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Thursday, Jun 8, 2023

They’re Buses, Not Strip Clubs

Does the Westside want public transportation, or doesn’t it?

It’s hard to imagine that business owners would be opposed to public transit, especially to the construction of a new system that promises to bring masses of potential customers, or employees, to their doorsteps and reduce automotive traffic. Yet judging from the reaction of Westside businesses and residents to the host of transit proposals being considered by government officials, you’d think planners were talking about putting in a series of giant adult bookstores rather than busways.

Planners and politicians are so cowed by politically powerful Westside interests, that many public-transit proposals now avoid the area entirely. A dedicated busway being studied for Wilshire Boulevard could fall apart because of opposition from business and residential groups, and it faces real trouble as it approaches Beverly Hills. Another proposal for a busway or light rail line running from USC to Santa Monica calls for the line to veer south off the Exposition Boulevard right of way owned by the Metropolitan Transportation Authority, in order to bypass upscale neighborhoods in West L.A.

Part of the reason L.A.’s public-transit system is laughable compared with those in cities like New York and London is that it covers such a piecemeal area. The multibillion-dollar subway is great, as long as you’re going from Hollywood Boulevard to downtown; otherwise it’s entirely useless. L.A.’s sprawling geography is primarily to blame, but so is the entrenched Not-In-My-Back-Yard mentality that stops transit projects from proceeding in some of the areas that need them most.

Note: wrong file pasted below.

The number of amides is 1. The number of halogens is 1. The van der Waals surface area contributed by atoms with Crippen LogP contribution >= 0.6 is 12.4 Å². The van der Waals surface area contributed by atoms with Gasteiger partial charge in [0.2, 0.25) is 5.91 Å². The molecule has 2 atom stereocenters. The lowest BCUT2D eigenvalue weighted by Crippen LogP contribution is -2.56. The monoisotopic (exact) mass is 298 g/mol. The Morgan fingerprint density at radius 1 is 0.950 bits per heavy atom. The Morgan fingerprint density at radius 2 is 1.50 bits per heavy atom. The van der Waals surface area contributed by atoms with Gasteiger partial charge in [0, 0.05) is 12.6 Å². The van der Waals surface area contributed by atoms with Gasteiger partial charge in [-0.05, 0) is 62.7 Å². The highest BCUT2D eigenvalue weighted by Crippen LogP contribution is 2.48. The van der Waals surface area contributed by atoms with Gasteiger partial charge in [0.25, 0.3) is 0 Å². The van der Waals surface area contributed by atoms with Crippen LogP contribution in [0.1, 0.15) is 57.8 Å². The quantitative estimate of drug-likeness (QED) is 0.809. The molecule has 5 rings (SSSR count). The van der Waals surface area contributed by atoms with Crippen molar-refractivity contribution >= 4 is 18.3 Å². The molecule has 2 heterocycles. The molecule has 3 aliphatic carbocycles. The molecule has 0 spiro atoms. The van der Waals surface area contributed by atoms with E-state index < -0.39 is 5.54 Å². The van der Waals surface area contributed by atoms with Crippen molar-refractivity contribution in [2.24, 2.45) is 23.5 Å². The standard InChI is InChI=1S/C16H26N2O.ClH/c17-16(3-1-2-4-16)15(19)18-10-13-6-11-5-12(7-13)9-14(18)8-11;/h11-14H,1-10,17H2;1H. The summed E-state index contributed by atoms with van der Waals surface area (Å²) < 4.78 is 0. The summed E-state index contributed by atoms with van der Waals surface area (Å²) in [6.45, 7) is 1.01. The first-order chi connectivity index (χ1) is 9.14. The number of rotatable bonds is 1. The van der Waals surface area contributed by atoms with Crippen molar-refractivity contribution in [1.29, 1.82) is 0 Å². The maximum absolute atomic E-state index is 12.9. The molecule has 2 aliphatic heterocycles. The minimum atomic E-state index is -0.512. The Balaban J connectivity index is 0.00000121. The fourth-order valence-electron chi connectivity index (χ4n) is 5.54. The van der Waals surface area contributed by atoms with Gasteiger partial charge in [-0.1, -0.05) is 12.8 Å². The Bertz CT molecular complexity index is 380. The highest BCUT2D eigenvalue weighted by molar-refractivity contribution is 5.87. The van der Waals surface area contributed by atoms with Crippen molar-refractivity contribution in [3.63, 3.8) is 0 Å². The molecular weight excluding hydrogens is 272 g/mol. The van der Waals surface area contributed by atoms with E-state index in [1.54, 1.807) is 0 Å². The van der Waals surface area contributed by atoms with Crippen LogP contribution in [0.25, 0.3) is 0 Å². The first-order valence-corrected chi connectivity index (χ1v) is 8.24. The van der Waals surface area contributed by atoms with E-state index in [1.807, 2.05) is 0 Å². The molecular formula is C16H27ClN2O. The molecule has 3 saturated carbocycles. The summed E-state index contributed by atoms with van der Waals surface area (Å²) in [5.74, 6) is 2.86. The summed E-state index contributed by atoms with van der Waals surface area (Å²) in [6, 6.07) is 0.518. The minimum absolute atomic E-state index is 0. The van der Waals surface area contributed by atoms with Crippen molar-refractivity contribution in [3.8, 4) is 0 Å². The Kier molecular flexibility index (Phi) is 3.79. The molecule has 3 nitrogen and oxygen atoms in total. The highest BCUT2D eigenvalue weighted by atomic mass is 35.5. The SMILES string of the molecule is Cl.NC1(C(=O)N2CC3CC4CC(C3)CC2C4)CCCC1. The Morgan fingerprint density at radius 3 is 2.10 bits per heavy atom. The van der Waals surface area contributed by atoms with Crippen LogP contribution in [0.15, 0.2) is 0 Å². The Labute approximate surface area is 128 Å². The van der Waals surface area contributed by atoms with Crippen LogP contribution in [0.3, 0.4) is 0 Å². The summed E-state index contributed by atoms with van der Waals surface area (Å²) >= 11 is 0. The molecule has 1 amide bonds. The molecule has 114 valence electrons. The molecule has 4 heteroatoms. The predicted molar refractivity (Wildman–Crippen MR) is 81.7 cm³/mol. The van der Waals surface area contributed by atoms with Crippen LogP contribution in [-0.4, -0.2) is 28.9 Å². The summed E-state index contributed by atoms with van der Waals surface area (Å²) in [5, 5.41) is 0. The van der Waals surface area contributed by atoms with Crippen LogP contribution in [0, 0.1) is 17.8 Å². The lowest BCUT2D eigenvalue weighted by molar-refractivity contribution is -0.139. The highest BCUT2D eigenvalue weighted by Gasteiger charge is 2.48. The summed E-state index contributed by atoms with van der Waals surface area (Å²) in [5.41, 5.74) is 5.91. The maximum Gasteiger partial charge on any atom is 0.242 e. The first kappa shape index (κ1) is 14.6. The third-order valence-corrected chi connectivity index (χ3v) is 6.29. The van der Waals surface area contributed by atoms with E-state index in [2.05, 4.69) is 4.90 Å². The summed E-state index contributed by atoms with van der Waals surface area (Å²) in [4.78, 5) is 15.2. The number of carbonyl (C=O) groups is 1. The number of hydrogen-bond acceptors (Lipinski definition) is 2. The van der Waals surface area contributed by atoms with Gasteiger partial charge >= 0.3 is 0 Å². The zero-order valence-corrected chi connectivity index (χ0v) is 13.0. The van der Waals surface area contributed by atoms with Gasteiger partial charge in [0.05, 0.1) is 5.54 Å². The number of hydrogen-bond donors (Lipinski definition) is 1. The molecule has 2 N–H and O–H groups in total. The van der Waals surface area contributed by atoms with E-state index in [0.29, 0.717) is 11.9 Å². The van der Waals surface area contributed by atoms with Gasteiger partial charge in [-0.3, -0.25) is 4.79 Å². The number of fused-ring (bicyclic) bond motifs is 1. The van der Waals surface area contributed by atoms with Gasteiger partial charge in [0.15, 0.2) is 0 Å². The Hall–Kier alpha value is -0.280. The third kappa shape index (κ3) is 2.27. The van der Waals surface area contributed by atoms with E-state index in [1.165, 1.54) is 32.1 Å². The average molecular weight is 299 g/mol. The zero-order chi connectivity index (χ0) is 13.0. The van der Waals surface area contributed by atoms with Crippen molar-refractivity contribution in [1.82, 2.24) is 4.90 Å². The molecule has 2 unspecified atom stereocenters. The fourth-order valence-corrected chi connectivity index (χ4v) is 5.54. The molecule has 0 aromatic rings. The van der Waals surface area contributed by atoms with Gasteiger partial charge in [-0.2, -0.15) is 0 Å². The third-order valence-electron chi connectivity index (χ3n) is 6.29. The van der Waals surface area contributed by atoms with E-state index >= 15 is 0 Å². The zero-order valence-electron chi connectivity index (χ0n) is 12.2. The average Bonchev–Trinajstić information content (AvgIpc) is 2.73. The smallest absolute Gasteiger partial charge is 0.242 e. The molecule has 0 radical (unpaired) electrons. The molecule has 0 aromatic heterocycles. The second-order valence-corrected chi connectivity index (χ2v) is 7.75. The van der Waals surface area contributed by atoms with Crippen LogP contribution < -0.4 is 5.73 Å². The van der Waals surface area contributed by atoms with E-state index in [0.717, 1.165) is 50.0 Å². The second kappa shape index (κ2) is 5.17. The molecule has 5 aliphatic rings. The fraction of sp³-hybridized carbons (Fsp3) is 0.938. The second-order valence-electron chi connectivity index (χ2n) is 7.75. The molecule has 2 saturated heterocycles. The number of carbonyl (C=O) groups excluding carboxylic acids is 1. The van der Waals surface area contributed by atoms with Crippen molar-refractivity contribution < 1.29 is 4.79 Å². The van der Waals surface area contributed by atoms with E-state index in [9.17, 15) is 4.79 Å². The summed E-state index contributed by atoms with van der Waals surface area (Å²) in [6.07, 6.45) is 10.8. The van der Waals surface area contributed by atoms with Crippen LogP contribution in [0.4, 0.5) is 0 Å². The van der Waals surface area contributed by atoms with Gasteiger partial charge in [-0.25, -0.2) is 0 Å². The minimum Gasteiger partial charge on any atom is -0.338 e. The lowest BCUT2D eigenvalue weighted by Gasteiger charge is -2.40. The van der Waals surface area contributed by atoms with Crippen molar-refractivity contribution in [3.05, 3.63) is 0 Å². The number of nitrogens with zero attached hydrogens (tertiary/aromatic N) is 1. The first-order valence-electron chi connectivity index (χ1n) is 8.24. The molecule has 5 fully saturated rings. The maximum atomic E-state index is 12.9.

There are convincing reasons why business interests oppose transit projects, particularly the proposed busway down Wilshire. That plan, as it stands now, might take away traffic lanes, eliminate left-turn lanes and wipe out parking spaces thus potentially creating a far worse congestion problem than it’s trying to solve. And major transit projects don’t just materialize; they involve months or even years of disruptive construction activity that can prove devastating to area merchants.

These types of problems, though, tend to solve themselves. If Wilshire were to become a public-transit corridor that’s difficult to drive on, more single-car commuters would likely use parallel routes like Olympic Boulevard. While residents fear these commuters would clog up residential routes like Sixth and Eighth streets, there are simple ways to discourage the flow of traffic along minor routes while encouraging it on major corridors like Olympic, Santa Monica and Pico boulevards. And construction woes, while trying, are only temporary.

The real disaster would occur if Beverly Hills were to use its economic might to stop the Wilshire busway at its borders. The city has demonstrated such power in the past; after the city opposed a plan to turn Santa Monica Boulevard into a 10-lane highway from the San Diego (405) Freeway to Hollywood, the proposal was altered to stop the expansion at the Beverly Hills border. Yet a busway that ends at Beverly Hills would only be half as effective as one that follows the Wilshire corridor all the way to the ocean and would only contribute to the piecemeal nature of L.A.’s public transit system and prevent it from being a truly effective way of moving people from place to place.

Change is a frightening prospect for many, but L.A. is going to change whether we want it to or not. As the population swells, traffic will get increasingly congested, the air will get more polluted and the city’s infrastructure will be increasingly strained. Dedicated busways certainly won’t solve all these problems, but they’re a step in the right direction.

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